It is not uncommon to find the House of Commons split on major issues of the day. The Miners’ Strike of the mid-80s and the introduction of the Community Charge, commonly known as Poll Tax, in 1990 revealed deep party political divisions between Labour and Conservative MPs, and in recent years Brexit has divided the house so acutely that only a general election could break the deadlock. COVID-19 is no different. Tory and Labour MPs tend to be split on the issue.

Conservative and Labour MPs often divided regarding COVID-19…

When asserting the relative priority of scientific or economic concerns in relation to the COVID-19 pandemic, most Labour MPs (56%) believe scientific advice should be the top priority for the Government, regardless of economic factors. On the other hand, a majority of Conservative MPs (61%) say scientific advice must be balanced against its impact on the economy.

While two-thirds (64%) of Conservative MPs say the Government advice on COVID-19 has been communicated in a clear, consistent and understandable way, 78% of Labour MPs say advice coming out of Downing Street has been unclear and inconsistent.

Nine-in-ten (88%) Conservative MPs view media coverage of the coronavirus pandemic as sensationalist and scaremongering, while only a fifth (21%) of Labour MPs agree.

…but on one issue they are united

If Chinese ‘wet markets’ are confirmed as the most likely source of COVID-19, MPs of all parties believe that the UK should impose economic sanctions on China to force it to improve its animal husbandry. Despite continuing differences on most issues related to the coronavirus, MPs unite on one point, with 86% of Conservatives and 79% of Labour MPs agreeing that economic sanctions are needed to encourage China to change.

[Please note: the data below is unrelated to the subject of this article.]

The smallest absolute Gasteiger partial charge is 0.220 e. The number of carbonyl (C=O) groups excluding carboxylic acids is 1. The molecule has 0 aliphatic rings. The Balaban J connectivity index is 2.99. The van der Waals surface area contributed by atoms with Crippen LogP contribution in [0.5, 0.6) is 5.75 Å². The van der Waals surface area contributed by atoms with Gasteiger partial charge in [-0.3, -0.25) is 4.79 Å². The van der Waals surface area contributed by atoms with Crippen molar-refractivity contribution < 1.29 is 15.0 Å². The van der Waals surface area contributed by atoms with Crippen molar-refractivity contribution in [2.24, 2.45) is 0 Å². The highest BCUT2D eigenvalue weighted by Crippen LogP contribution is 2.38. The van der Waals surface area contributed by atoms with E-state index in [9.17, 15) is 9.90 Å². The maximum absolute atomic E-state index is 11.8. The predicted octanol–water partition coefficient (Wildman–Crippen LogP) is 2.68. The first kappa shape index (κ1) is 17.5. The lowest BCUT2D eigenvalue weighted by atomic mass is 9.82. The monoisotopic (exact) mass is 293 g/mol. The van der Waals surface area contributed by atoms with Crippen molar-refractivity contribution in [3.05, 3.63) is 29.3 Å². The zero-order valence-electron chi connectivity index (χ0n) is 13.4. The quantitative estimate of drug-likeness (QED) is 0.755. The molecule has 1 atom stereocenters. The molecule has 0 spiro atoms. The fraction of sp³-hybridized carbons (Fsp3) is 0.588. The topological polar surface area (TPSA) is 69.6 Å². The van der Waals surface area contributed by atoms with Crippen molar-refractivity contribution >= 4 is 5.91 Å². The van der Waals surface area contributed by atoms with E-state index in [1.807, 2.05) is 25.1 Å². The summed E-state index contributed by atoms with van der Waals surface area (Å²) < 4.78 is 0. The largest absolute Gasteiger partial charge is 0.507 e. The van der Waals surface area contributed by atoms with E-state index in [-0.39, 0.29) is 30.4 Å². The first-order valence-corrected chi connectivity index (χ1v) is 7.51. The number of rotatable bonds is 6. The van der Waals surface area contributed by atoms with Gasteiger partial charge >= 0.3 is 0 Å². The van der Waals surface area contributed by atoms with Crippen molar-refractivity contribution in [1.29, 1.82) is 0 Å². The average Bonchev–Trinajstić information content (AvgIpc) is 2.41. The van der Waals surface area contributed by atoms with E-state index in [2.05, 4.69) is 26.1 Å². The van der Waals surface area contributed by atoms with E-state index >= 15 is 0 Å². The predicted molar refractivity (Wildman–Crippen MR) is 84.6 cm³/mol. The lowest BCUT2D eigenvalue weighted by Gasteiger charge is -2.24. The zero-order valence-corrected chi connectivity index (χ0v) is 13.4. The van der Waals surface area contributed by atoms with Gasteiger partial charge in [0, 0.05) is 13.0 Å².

Tensions are growing between the UK and China

This apparent agreement between Conservative and Labour MPs seems to be part of a wider issue of growing tensions between the UK and China. Amidst China’s new security law imposed on Hong Kong, reports of human rights abuses against the Muslim minority Uighurs, including forced sterilisation and internment camps, and security concerns about the independence of Huawei, the UK has distanced itself from the Chinese government. With UK MPs aligned, Britain has acted quickly in recent months. It has enraged China by offering a route to UK citizenship for three million Hong Kong residents, barring Huawei from Britain’s 5G network and suspending its extradition treaty with Hong Kong. The Chinese Ambassador, Liu Xiaoming, said the UK has interfered blatantly in China’s internal affairs and warned: “The UK will bear the consequences if it insists on going down the wrong road.”

To date, the intensifying animosity between the UK and China has been contained largely within the diplomatic and political sphere, but the conflict is poised to spill over into tit-for-tat sanctions that have a direct impact on regular people with increasing prices on everyday goods and services.

When the attitudes of politicians are united, action can happen very quickly. In the current heightened environment, there is a risk MPs allow concerns over animal husbandry in Chinese wet markets to be the spark that ignites a trade war between the UK and China.

Methodology

Populus interviewed 92 MPs between May and June 2020 online or by self-completion postal questionnaire. Results were weighted in order to ensure the sample was representative of the party composition of the House of Commons.

Populus is a member of the British Polling Council and abides by its rules. For more information, see www.populus.co.uk


Grace Birrell

Grace joined Populus in 2019 after receiving her master’s degree in Literature from the University of Glasgow, prior to which she earned a magna cum laude bachelor’s degree from New York University. At Populus, Grace has worked on a range of mixed-methodology research projects, including stakeholder audits and public opinion pieces.